Philip Klein has a nice chart out reminding us that in most cycles the veepstakes run right up until the last few days before the party’s national convention. As he points out, “The bottom line is that Romney would be better off waiting as long as possible to make his choice so he has the most information he can when making his final decision.”
That’s right. Klein mentions the possibility that the campaign narrative might shift so that a different candidate would seem logical (if, in the example he gives, a major foreign crisis makes selecting a running mate with relevant experience seem like a better idea). But I don’t think that’s really the issue here; after all, even with the conventions these days pushed back much farther than they used to be, there’s no real way of knowing if the issues that seem pressing in late August — but not now — would also seem pressing in late October. And at any rate, there’s very little evidence that picking a “narrative” candidate as running mate can do anything for the ticket, anyway. Remember, the upside of a good VP pick is probably a couple of percentage points in the running mate’s home state.
No, Klein is correct that the reason to wait is to wait for new information, but the relevant information here is from vetting. First of all, Mitt Romney wants to be sure that noisy and influential factions within the Republican Party will accept his pick. And, second, he wants to give the national press some time to poke around at the candidates, helped no doubt by the other party’s opposition research team and any enemies the potential running mate may have, which is why it makes perfect sense for the campaign to leak out any names under consideration. Team Romney wants any bad news on Veepstakes contestants to surface now, not after the selection.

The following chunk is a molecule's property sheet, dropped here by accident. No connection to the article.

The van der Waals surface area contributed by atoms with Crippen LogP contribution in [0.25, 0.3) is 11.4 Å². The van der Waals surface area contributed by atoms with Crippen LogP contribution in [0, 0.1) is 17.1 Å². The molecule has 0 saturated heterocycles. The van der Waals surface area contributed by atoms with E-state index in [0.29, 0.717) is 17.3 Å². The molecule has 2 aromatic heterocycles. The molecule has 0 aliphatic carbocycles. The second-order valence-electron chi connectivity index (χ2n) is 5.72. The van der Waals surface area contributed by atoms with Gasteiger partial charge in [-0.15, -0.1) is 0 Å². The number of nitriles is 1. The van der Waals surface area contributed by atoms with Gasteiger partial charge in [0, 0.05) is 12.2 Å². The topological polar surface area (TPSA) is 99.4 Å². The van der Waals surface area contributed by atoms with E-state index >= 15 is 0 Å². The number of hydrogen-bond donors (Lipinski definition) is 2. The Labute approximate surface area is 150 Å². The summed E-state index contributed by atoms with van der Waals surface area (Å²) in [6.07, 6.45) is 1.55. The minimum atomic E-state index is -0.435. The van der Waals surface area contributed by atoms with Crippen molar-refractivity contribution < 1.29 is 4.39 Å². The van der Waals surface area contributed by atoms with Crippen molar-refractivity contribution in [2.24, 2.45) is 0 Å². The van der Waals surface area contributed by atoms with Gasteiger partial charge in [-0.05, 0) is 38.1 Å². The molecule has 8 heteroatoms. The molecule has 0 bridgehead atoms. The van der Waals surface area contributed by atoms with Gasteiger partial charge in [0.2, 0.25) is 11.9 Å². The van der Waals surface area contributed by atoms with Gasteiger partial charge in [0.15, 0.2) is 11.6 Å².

The bottom line: The correct strategy for picking a running mate is to do no harm, either in the campaign (Palin, Eagleton) or later (Agnew). There’s no particular reason to rush; you’re going to get the (presumably positive) immediate story some time between, in this case, May and August, and after that it will go away and that’s about the end of it. Might as well get that closer to the election, no? And beyond that, it’s difficult to think of any real upside from picking early, which is perhaps why it’s rare to do it. So if Romney is as good of a technocrat as we're supposed to believe, don't expect a pick for another month or more.